United Airlines CEO Tries To Explain WTAF Is Going On With Their Planes

By Javier Sanchez | Tuesday, 19 March 2024 03:20 PM
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In a recent letter to United Airlines customers, CEO Scott Kirby addressed the series of incidents involving the company's aircraft, assuring that the airline is thoroughly investigating each case.

The incidents, which range from engine and structural problems to a wheel detaching during takeoff, have all occurred since the end of February, with five involving Boeing planes.

"Safety is our highest priority and is at the center of everything we do," Kirby stated in his letter. "Unfortunately, in the past few weeks, our airline has experienced a number of incidents that are reminders of the importance of safety."

While the incidents are unrelated, Kirby emphasized that they "have our attention and have sharpened our focus."

Among the incidents was a Boeing 777 that had to reverse its course midflight after departing from Sydney due to a hydraulic leak. Prior to this, an Airbus A320, heading to Mexico City, was compelled to make an emergency landing at Los Angeles International Airport following a reported hydraulics issue.

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In another incident, a Boeing 737 veered onto the grass at George Bush Intercontinental Airport in Houston after landing. Meanwhile, a Boeing 777-200 aircraft destined for Japan lost a tire shortly after taking off from San Francisco.

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Earlier this month, a flight from Houston to Fort Myers, Florida, was forced to make an emergency landing due to an engine issue. A video captured flames erupting from one of the plane's engines as a crew member acknowledged the situation.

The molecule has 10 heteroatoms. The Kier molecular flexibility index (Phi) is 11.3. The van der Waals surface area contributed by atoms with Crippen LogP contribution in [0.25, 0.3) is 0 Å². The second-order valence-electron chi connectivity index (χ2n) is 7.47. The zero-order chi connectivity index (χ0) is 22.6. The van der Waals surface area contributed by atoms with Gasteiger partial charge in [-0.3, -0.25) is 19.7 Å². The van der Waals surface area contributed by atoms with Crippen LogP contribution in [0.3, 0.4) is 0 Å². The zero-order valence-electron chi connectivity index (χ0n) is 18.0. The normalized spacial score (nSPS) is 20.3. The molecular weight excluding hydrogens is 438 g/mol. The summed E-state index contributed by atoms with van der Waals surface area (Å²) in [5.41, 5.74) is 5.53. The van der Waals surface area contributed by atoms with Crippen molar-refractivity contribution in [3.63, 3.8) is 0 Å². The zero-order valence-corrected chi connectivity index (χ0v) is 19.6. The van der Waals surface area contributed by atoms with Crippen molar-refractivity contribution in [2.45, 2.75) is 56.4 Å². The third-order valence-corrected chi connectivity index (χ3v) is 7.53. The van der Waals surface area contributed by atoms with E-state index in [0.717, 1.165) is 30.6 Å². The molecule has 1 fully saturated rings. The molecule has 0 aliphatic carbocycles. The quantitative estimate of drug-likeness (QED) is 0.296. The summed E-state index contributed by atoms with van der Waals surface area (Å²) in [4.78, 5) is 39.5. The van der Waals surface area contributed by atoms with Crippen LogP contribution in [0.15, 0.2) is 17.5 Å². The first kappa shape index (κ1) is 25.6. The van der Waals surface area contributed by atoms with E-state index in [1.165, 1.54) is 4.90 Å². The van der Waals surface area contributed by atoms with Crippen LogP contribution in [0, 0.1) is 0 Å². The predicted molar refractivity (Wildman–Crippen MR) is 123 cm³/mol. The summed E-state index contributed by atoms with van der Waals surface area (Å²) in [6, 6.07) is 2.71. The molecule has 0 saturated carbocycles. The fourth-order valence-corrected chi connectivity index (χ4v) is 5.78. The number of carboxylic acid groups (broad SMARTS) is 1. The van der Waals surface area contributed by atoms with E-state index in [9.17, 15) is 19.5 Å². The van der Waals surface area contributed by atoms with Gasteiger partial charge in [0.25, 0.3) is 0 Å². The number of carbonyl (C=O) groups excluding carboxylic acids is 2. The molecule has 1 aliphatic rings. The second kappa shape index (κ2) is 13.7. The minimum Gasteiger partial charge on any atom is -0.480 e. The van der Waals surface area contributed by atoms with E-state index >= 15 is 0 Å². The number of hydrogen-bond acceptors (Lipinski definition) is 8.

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In February, a Boeing 757 operated by United had to divert to address an issue with the slat on the wing of the aircraft. A passenger reported seeing the wing "coming apart" and missing noticeable chunks during the flight.

FOX Business reached out to Boeing and Airbus for comment.

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Kirby revealed that United is currently reviewing the details of each incident to better understand what transpired. The insights gained from these reviews will "inform our safety training and procedures across all employee groups," he added.

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United had already planned to provide pilots with an additional day of in-person training starting in May, according to Kirby. The airline has also developed a centralized training curriculum for new-hire maintenance technicians.

"We're also dedicating more resources to supplier network management," Kirby stated.

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The CEO emphasized his commitment to empowering the company's team to voice concerns if they notice something amiss. Despite the recent incidents, Kirby assured passengers that they can "be confident that every time a United plane pulls away from the gate, everyone on our team is working together to keep you safe on your trip."

FOX Business' Lawerence Richard and Greg Norman contributed to this report.

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